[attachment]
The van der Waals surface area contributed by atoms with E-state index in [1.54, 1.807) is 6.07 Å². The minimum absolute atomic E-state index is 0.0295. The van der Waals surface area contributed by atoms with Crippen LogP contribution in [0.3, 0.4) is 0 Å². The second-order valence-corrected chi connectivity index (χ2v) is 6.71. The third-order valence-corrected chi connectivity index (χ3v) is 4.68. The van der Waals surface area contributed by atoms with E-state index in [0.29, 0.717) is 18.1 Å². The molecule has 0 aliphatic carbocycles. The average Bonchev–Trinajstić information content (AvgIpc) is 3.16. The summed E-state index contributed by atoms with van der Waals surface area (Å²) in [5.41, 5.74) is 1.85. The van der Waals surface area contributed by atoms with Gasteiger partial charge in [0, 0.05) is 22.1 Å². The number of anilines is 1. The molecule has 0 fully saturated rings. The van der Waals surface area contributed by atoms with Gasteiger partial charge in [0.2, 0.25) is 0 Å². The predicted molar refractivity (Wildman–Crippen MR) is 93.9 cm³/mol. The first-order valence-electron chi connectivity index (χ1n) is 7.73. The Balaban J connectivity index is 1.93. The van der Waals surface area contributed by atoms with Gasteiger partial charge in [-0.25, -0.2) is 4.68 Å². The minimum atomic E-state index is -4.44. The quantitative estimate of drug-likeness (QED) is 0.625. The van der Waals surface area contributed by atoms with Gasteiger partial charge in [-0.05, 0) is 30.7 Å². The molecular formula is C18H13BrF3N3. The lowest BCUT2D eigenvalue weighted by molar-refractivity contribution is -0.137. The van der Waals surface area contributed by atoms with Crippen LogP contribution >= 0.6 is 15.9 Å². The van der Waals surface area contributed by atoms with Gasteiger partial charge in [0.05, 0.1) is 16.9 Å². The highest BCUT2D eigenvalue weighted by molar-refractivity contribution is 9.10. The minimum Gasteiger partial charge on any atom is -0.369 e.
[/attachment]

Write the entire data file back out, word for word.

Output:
The van der Waals surface area contributed by atoms with E-state index in [1.54, 1.807) is 6.07 Å². The minimum absolute atomic E-state index is 0.0295. The van der Waals surface area contributed by atoms with Crippen LogP contribution in [0.3, 0.4) is 0 Å². The second-order valence-corrected chi connectivity index (χ2v) is 6.71. The third-order valence-corrected chi connectivity index (χ3v) is 4.68. The van der Waals surface area contributed by atoms with E-state index in [0.29, 0.717) is 18.1 Å². The molecule has 0 aliphatic carbocycles. The average Bonchev–Trinajstić information content (AvgIpc) is 3.16. The summed E-state index contributed by atoms with van der Waals surface area (Å²) in [5.41, 5.74) is 1.85. The van der Waals surface area contributed by atoms with Gasteiger partial charge in [0, 0.05) is 22.1 Å². The number of anilines is 1. The molecule has 0 fully saturated rings. The van der Waals surface area contributed by atoms with Gasteiger partial charge in [0.2, 0.25) is 0 Å². The predicted molar refractivity (Wildman–Crippen MR) is 93.9 cm³/mol. The first-order valence-electron chi connectivity index (χ1n) is 7.73. The Balaban J connectivity index is 1.93. The van der Waals surface area contributed by atoms with Gasteiger partial charge in [-0.25, -0.2) is 4.68 Å². The minimum atomic E-state index is -4.44. The quantitative estimate of drug-likeness (QED) is 0.625. The van der Waals surface area contributed by atoms with Gasteiger partial charge in [-0.05, 0) is 30.7 Å². The molecular formula is C18H13BrF3N3. The lowest BCUT2D eigenvalue weighted by molar-refractivity contribution is -0.137. The van der Waals surface area contributed by atoms with Crippen LogP contribution >= 0.6 is 15.9 Å². The van der Waals surface area contributed by atoms with Gasteiger partial charge in [0.05, 0.1) is 16.9 Å². The highest BCUT2D eigenvalue weighted by molar-refractivity contribution is 9.10. The minimum Gasteiger partial charge on any atom is -0.369 e.